In the wake of the COVID-19 pandemic, virtual education has become the new normal for nearly 1.5 billion children across the globe. Last spring, the dreaded virus forcibly closed the doors of nearly every public school, causing disturbances in education systems worldwide. According to The Heritage Foundation, over 91 percent of children began schooling from home in order to prevent a revival of cases (Burke). However, in recent months, various countries have reopened their public schools. Surprisingly, many of these newly reopened schools have discovered their attendees to be lacking in noteworthy outbreaks of the Coronavirus. These successful reopenings might prompt other countries to reinstitute public education. Nonetheless, because the threat of COVID-19 continues to persist, the enforcement of systems that may prevent the transmitting of the virus is unequivocal. Furthermore, several schools worldwide serve as precedent school models for countries that are considering reintegrating public education.
In recent months, the demand to reinstitute public education has been at an all time high. Parents and educators alike believe that the lack of in-person education options causes great harm to their children and students. As a matter of fact, current evidence from the Common Wealth Fund’s website, indicates a greater prevalence of academic regression in students who are attending online school (Barton, Parekh). Additionally, a recent report from the National Academies of Sciences, Engineering, and Medicine reported by The Commonwealth Fund’s website compels school districts to prioritize safely reopening schools full time as a necessary prerequisite for the mental health of all students (Barton, Parekh). In spite of the dangers, thousands of people worldwide are rallying for the reinstitution of public education, protesting that the rarity of coronavirus cases among children is a sufficient enough reason to resume in-person schooling. According to The Kaiser Family Foundation, “the reported number of COVID-19 deaths among children under the age 18 in the U.S. is less than 1% of reported COVID-19 deaths” (Michaud, Kates). Furthermore, a recent study done by the National Academies of Medicine details that over 90 percent of children testing positive for the virus will have mild or no symptoms and most children who do contract the virus will eventually recover (Michaud, Kates). Despite this, susceptibility and transmissibility of the virus is still prevalent amongst children and a resurgence in cases may occur if schools decide to reopen. Senior associate dean for clinical research and distinguished professor Dr. Rainu Kaushal remarked that “school reopening decisions need to be informed by the current infection rate of a given community” (Weill Cornell Medicine). Recently, the CDC (Centers for Disease Control) reinstated a series of updated considerations for schools across the U.S, intending to aid educators and school administrators in their decision making. Appraising the health, wellbeing, and overall safety of students, teachers, staff, families, and communities alike, the CDC recommends that schools promote behaviors that reduce COVID-19’s spread, maintain healthy environments and operations within schools, and prepare in advance for someone contracting the disease (Centers for Disease Control and Prevention).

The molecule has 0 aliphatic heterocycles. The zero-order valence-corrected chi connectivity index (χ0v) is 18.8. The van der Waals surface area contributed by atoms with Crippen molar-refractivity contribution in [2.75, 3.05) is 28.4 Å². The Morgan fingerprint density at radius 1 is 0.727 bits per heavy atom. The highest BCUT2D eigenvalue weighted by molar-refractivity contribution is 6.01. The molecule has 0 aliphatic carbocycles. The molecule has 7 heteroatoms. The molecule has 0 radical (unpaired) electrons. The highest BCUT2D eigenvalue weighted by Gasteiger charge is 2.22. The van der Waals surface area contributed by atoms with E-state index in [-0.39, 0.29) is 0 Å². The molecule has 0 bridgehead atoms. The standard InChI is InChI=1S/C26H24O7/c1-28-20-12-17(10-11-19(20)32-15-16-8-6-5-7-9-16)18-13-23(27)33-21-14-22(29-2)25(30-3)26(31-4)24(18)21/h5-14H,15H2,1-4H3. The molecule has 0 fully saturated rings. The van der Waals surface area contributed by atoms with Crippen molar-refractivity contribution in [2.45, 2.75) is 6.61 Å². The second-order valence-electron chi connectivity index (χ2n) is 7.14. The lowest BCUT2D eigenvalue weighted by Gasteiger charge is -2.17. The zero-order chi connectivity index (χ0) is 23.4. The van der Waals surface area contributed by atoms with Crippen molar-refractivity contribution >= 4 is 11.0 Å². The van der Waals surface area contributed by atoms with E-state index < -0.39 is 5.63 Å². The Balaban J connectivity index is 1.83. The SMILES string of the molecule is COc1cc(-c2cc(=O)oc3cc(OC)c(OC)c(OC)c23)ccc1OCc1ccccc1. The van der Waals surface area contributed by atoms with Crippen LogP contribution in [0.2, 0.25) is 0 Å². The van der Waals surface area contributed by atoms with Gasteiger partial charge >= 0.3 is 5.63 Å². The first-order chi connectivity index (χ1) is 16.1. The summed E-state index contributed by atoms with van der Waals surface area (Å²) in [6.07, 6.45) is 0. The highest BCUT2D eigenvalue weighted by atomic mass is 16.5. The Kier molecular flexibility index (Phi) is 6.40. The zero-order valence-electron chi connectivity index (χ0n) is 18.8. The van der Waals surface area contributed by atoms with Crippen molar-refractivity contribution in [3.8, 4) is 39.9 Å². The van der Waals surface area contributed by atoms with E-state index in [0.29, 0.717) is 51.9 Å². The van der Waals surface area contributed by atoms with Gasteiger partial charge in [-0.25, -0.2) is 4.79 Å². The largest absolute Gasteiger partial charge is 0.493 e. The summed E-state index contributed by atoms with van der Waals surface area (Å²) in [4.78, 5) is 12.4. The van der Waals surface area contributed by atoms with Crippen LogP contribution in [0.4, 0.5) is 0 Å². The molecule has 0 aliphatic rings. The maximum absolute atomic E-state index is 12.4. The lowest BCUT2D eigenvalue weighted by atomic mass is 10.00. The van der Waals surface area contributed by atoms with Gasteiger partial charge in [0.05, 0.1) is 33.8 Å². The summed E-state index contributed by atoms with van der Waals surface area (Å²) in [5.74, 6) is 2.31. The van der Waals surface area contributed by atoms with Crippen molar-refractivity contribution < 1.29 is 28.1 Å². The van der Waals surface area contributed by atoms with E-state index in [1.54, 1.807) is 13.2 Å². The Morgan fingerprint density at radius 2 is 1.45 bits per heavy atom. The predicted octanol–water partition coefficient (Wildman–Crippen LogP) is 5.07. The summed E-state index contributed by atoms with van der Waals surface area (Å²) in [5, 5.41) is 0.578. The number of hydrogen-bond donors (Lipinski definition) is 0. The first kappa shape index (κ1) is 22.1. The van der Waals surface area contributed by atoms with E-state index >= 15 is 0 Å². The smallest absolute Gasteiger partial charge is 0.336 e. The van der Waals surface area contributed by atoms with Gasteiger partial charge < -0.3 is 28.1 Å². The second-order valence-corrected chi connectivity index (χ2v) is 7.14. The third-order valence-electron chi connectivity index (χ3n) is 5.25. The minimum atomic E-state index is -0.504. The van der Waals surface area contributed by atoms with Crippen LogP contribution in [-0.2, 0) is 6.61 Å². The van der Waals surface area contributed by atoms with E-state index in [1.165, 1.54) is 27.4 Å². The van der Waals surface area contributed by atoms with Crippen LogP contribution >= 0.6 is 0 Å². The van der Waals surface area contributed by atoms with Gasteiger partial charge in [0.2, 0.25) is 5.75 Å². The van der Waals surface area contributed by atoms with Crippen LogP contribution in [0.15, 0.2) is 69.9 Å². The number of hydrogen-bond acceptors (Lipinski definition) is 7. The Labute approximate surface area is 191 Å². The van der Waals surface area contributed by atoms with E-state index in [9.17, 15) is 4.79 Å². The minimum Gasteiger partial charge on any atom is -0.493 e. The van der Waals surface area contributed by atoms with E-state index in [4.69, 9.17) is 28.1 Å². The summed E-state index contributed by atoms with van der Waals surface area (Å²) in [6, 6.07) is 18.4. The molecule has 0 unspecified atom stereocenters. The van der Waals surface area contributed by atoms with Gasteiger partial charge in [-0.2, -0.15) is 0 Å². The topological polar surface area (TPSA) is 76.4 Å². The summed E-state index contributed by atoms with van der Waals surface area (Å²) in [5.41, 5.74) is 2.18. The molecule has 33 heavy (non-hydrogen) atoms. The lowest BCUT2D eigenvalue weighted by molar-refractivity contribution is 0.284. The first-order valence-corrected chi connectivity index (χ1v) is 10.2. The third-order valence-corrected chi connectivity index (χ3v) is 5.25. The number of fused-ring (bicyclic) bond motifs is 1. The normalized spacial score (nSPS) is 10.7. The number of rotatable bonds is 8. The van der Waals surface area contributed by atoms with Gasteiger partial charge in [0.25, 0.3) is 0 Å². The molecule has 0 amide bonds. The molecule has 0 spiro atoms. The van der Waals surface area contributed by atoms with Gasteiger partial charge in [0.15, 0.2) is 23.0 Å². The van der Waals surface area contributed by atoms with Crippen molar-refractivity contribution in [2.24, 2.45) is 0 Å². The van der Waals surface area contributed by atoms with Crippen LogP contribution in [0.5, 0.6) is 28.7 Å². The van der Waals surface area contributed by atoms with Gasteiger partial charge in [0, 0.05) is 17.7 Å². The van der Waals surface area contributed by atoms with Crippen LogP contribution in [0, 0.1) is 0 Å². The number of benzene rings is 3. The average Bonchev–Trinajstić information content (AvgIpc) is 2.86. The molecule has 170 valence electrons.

Taking into consideration the benefits of reinstating in-person education, several policymakers have reopened their schools in hopes of providing students with opportunities to improve their social, emotional, and behavioral health. Following strict guidelines and procedures, several schools worldwide have found success in reinstating their public education systems. In Japan, schools follow an alternating method, with individuals attending class in rotations to limit the number of students at any given time and prevent spreading of the virus (Barton, Parekh) Similarly, in Australia, public schools reopened for “in-person classes one day per week in early May, combined with virtual learning the four remaining days” (Burke). As of yet, there are three primary strategies implemented by reopened schools worldwide to prevent the spreading of COVID-19: cohorting, staggering, and alternating strategies. According to the CDC, cohorting involves “groups of students, and sometimes teachers or staff, that stay together throughout the school day to minimize exposure for students, teachers, and staff across the school environment” (Center for Disease Control and Prevention). Schools in Denmark follow the cohorting method; students are organized into groups or “protective bubbles” of twelve that eat lunch and attend class separately (Barton, Parekh). The second method, staggering, involves the attendance of a group of students during the first half of the school day and a different group the second half (Education Week). Schools in Finland follow the staggering method, staggering their classes based on the age of students (Burke). Finally, the third method, alternating, involves a blend between public and virtual education (Centers for Disease Control and Prevention). The alternating method is popular amongst many countries, including the aforementioned schools in Japan.
As schools across the globe continue to reopen, enforcing strategies and systems that may prevent the transmitting of the virus is vital for the safety of students worldwide. In relation to decisions school districts make regarding the reinstatement of public education, the health and wellbeing of students, teachers, communities, and families should always be considered as a top priority.